Invite your in-house translators, hire a translation agency or a vendor from the Crowdin translation agencies list. You can also invite your gamers’ community to help. Learn more about translation strategies and choose the one that works best for you.
Download translations from Crowdin to Unity (both strings and assets).
Pull the translations and place them in the localization table.For this, choose Tools > Crowdin > Pull string/asset translations from Crowdin. In case there are no translations for some strings or assets, you will see the source.
Provide Context for Your Translators
Context is game-changing in every type of localization. It can be a mobile app, a website, an email or a game, still, your translation team will need context to ace localization and make your product “native” for clients from different parts of the world.
Screenshots are one of the most informative ways to provide context. That’s why, in our plugin for Unity, we added a Take Screenshot feature. You can find it in the Tools > Crowdin. It’ll make your working process easier and save some time.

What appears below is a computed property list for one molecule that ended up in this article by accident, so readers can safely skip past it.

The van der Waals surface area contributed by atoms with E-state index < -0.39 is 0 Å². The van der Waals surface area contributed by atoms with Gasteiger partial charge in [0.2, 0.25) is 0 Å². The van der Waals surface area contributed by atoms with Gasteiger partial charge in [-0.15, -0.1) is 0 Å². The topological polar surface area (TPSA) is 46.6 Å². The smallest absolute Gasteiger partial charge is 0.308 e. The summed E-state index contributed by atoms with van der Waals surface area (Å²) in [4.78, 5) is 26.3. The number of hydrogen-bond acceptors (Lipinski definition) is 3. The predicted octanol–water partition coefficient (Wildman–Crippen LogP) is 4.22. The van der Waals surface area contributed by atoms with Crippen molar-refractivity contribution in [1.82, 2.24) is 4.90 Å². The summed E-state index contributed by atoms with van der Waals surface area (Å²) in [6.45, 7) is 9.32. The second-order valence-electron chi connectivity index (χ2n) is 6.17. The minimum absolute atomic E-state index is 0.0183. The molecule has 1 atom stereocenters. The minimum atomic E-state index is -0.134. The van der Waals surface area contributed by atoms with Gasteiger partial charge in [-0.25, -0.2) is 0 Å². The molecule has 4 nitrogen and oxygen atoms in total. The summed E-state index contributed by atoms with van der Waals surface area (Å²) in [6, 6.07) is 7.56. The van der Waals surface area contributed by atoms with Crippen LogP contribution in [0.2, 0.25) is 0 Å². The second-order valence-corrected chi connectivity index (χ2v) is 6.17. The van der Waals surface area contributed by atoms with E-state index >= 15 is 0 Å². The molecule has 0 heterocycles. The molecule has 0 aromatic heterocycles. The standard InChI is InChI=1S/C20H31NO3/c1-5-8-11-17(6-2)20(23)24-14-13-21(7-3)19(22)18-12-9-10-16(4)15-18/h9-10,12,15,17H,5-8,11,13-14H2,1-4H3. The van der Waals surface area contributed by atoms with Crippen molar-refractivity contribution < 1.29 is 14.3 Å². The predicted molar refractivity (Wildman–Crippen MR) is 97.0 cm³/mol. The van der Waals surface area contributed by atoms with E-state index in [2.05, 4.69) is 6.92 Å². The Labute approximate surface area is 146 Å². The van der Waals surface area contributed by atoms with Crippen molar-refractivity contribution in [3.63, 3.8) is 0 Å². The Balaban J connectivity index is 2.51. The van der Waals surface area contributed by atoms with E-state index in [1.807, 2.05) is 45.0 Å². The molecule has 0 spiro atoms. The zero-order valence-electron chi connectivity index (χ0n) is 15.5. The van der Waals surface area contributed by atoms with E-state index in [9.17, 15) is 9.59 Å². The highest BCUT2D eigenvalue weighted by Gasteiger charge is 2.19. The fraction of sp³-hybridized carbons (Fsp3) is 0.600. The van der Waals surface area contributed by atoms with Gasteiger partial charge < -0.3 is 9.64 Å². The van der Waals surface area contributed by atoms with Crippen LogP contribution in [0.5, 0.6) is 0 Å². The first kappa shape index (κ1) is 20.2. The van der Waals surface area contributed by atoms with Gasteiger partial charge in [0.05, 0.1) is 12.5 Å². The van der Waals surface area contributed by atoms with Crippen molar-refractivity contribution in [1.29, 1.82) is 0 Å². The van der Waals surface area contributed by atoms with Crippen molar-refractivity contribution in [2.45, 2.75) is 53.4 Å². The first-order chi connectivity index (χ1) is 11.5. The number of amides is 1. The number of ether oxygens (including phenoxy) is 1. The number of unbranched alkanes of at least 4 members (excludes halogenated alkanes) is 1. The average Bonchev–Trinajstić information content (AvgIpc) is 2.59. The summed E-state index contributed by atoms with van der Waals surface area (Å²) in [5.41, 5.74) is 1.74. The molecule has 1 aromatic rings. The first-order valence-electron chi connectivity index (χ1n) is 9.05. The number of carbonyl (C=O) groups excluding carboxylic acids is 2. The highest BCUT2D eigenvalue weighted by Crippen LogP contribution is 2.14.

To upload a screenshot to Crowdin from your Unity project, you need to press “Start”, and make a screenshot. After this, it will be pushed to your Crowdin project with all detected strings tagged.
Enterprise-level Game Localization
Depending on the scale of your project, team, and personalized requirements, you can choose between Crowdin and Crowdin Enterprise.
Crowdin Enterprise is a perfect choice for growing and big companies that need more customizable workflows, robust security, a range of connectors and add-ons. Get a faster content turnaround using automation workflows.
Everything is managed within your company’s Organization. You can create separate projects for different game types (mobile, console, PC) and group projects. For example, you can create a group for your marketing, localization, and design team, or simply treat groups like folders, where you can put related projects together and grant members access to several projects at once. It is a secure location to manage all your projects, project groups, resources, people, and teams.